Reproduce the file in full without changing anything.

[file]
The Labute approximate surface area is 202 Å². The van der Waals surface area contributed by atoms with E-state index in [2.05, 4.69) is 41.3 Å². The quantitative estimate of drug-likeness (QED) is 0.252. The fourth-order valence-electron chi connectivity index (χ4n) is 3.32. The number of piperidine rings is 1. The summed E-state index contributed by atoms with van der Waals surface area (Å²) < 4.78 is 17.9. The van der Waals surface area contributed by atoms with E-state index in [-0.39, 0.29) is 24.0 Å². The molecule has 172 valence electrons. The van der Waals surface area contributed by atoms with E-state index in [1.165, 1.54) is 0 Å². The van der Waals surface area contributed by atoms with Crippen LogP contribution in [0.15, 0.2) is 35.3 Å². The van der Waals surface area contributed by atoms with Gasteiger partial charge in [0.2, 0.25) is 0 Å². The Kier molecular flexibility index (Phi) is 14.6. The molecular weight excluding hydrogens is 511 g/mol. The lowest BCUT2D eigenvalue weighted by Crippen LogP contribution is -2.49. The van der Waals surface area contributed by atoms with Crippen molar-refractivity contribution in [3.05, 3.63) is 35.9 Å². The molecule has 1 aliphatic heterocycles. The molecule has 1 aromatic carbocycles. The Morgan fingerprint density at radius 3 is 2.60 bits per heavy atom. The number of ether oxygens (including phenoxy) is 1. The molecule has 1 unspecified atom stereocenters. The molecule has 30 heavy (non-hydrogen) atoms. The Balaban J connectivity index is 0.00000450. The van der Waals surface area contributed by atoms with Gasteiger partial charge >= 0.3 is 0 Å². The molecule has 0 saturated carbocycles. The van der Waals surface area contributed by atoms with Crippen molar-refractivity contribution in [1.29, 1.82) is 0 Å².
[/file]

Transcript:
The Labute approximate surface area is 202 Å². The van der Waals surface area contributed by atoms with E-state index in [2.05, 4.69) is 41.3 Å². The quantitative estimate of drug-likeness (QED) is 0.252. The fourth-order valence-electron chi connectivity index (χ4n) is 3.32. The number of piperidine rings is 1. The summed E-state index contributed by atoms with van der Waals surface area (Å²) < 4.78 is 17.9. The van der Waals surface area contributed by atoms with E-state index in [-0.39, 0.29) is 24.0 Å². The molecule has 172 valence electrons. The van der Waals surface area contributed by atoms with E-state index in [1.165, 1.54) is 0 Å². The van der Waals surface area contributed by atoms with Crippen LogP contribution in [0.15, 0.2) is 35.3 Å². The van der Waals surface area contributed by atoms with Gasteiger partial charge in [0.2, 0.25) is 0 Å². The Kier molecular flexibility index (Phi) is 14.6. The molecular weight excluding hydrogens is 511 g/mol. The lowest BCUT2D eigenvalue weighted by Crippen LogP contribution is -2.49. The van der Waals surface area contributed by atoms with Crippen molar-refractivity contribution in [3.05, 3.63) is 35.9 Å². The molecule has 1 aliphatic heterocycles. The molecule has 1 aromatic carbocycles. The Morgan fingerprint density at radius 3 is 2.60 bits per heavy atom. The number of ether oxygens (including phenoxy) is 1. The molecule has 1 unspecified atom stereocenters. The molecule has 30 heavy (non-hydrogen) atoms. The Balaban J connectivity index is 0.00000450. The van der Waals surface area contributed by atoms with Gasteiger partial charge >= 0.3 is 0 Å². The molecule has 0 saturated carbocycles. The van der Waals surface area contributed by atoms with Crippen molar-refractivity contribution in [1.29, 1.82) is 0 Å².